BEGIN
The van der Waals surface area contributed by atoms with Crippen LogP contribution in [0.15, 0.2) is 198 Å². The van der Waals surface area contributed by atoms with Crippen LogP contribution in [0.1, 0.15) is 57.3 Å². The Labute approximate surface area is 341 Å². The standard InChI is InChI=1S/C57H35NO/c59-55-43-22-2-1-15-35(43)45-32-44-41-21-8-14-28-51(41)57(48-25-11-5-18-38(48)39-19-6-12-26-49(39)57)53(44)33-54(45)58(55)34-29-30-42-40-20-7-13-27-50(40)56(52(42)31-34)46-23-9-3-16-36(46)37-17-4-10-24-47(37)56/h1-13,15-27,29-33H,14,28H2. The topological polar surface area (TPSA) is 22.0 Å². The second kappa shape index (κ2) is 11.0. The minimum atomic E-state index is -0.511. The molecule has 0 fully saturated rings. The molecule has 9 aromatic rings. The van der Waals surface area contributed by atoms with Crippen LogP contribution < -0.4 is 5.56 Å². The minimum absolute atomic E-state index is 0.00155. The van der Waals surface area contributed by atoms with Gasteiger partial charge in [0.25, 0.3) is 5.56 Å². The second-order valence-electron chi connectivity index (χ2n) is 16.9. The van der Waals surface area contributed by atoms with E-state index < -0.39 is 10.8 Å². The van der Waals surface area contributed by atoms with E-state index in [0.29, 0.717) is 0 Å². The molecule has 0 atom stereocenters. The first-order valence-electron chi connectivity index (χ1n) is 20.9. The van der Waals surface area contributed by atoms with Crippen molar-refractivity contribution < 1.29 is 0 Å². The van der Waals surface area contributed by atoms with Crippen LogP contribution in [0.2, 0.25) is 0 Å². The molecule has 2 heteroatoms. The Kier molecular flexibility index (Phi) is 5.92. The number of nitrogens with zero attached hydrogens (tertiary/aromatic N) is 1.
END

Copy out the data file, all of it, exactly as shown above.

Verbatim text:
The van der Waals surface area contributed by atoms with Crippen LogP contribution in [0.15, 0.2) is 198 Å². The van der Waals surface area contributed by atoms with Crippen LogP contribution in [0.1, 0.15) is 57.3 Å². The Labute approximate surface area is 341 Å². The standard InChI is InChI=1S/C57H35NO/c59-55-43-22-2-1-15-35(43)45-32-44-41-21-8-14-28-51(41)57(48-25-11-5-18-38(48)39-19-6-12-26-49(39)57)53(44)33-54(45)58(55)34-29-30-42-40-20-7-13-27-50(40)56(52(42)31-34)46-23-9-3-16-36(46)37-17-4-10-24-47(37)56/h1-13,15-27,29-33H,14,28H2. The topological polar surface area (TPSA) is 22.0 Å². The second kappa shape index (κ2) is 11.0. The minimum atomic E-state index is -0.511. The molecule has 0 fully saturated rings. The molecule has 9 aromatic rings. The van der Waals surface area contributed by atoms with Crippen LogP contribution < -0.4 is 5.56 Å². The minimum absolute atomic E-state index is 0.00155. The van der Waals surface area contributed by atoms with Gasteiger partial charge in [0.25, 0.3) is 5.56 Å². The second-order valence-electron chi connectivity index (χ2n) is 16.9. The van der Waals surface area contributed by atoms with E-state index < -0.39 is 10.8 Å². The van der Waals surface area contributed by atoms with E-state index in [0.29, 0.717) is 0 Å². The molecule has 0 atom stereocenters. The first-order valence-electron chi connectivity index (χ1n) is 20.9. The van der Waals surface area contributed by atoms with Crippen molar-refractivity contribution < 1.29 is 0 Å². The van der Waals surface area contributed by atoms with Crippen LogP contribution in [0.2, 0.25) is 0 Å². The molecule has 2 heteroatoms. The Kier molecular flexibility index (Phi) is 5.92. The number of nitrogens with zero attached hydrogens (tertiary/aromatic N) is 1.